I’m super excited about this bag. It will provide some additional protection for the camera and will keep my camera ready to go all the time. 



Benro A-069 Aluminum Tripod… 
I don’t have much to say about this tripod… it’s aluminum, it’s light, and it’s small. When I was using it with a Nikon DSLR and heavier lenses I often wished it was bigger and sturdier. However, now that my kit has gone on a substantial diet… it’s the perfect size. The best thing about moving to micro 4/3rd’s is not only are your camera and lenses smaller… but everything else is smaller as well. Getting into tough to reach places and getting great images just got a whole lot easier. 


Bottom Line…

My transition to micro 4/3rd’s has been awesome. Everything is significantly smaller and lighter without sacrificing much in the way of image quality. Getting great images just got magnitudes easier and I’m excited for the images that I’m going to be able to produce in the future. There are some limitations when I comes to shooting at high iso’s and tracking fast moving subjects… but these things will get better as the technology improves. If you travel a lot, or spend a significant amount of time on the best mountain bikes, on skis, or under a pack… you owe it to yourself to look at the micro 4/3rd’s system and some of the other mirrorless options. I’m glad I made the jump… and I’m not looking back. 



3 thoughts on “Lightweight Photography Setup For Hiking & Adventure Travel

  1. Justin McCormick

    I recently purchased the same set up, the OMD EM1 with the 12-40mm lens. It really is a fantastic setup, and I am eager to take it out with me backpacking this summer.

    How did you carry it on the Iceland trip? The ThinkTank bag seems too bulky to fit anyplace for quick access, or did you find a way to make that work? I was looking at getting a Cotton Carrier StrapShot since the camera is weatherproof.

    Also how did you handle battery life on the trail? Did you just bring extra charged batterys? I bought one extra one, do you think that would be enough for a 4 day hike?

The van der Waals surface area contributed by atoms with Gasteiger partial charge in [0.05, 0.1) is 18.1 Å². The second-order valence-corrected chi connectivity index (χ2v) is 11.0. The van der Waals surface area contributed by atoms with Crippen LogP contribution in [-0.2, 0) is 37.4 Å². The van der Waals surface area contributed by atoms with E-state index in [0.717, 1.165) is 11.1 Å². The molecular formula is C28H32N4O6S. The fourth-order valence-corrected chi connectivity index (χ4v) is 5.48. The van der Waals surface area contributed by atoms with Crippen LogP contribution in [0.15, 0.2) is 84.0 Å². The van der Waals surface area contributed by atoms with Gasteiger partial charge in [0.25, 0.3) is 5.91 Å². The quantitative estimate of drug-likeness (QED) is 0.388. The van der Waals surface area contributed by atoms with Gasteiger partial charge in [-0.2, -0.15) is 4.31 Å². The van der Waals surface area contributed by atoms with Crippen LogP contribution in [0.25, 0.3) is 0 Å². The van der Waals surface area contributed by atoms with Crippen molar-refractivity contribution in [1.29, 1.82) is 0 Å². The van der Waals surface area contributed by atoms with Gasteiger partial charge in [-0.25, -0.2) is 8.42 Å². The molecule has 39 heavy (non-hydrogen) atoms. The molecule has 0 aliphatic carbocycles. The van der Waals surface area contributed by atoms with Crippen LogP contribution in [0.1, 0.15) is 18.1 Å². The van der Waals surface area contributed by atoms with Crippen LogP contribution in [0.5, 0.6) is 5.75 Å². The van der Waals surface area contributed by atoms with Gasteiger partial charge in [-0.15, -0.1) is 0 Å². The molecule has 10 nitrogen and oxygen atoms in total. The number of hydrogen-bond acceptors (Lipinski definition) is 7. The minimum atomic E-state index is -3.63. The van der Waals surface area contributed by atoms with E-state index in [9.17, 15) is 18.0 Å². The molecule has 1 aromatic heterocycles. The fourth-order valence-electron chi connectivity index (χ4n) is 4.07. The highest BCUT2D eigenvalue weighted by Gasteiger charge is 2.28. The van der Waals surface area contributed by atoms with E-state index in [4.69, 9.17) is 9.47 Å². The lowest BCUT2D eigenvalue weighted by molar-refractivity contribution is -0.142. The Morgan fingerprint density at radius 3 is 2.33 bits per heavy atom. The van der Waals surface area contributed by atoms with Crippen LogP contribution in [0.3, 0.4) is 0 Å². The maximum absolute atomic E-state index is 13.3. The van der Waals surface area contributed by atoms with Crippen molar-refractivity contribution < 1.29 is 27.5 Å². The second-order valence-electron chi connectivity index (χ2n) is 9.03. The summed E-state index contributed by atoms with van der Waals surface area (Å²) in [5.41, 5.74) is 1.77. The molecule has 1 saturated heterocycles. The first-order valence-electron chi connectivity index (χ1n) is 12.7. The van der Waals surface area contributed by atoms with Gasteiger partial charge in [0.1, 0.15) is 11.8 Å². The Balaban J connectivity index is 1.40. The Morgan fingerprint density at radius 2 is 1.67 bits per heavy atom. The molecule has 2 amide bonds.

2. Ajoy Prabhu

    Found all your articles very informative esp. about backpacking in Iceland since I’m headed there shortly for 8 days.

    I’m glad you too made that journey from DSLRs to EVIL. I find that for many, having big lenses and equipment somehow empowers them. Whereas people like you truly find what works better, and adapt.

    Thanks for all the articles. Keep ’em coming.


  3. igmaino Post author


    I rigged the ThinkTank bag so that it attached to the shoulder straps of my pack. This made it very easy to access. Also of note, the rain cover that comes with the thinktank bag works very well. It’s a bit difficult to get setup properly, but once arranged it kept things protected and dry during 6+ hours of hiking in rainy, windy, dusty conditions.

    As for batteries I carried (3) with me on the hike and brought my charger to replenish when I had access to an outlet. That said… I forgot my converter and wasn’t able to use the charger. During our time in Iceland I got by with 3 fully charged batteries, but could have used 1 more. If I had been able to use the charger I would have been set. I’d say that 2 batteries would probably work for a 4 day hike. However, if you wanted to do any long exposures, or are the type of person that takes a ton of images than you might want to consider a 3rd just to be safe. Running out of battery sucks, and I would typically error on having too many.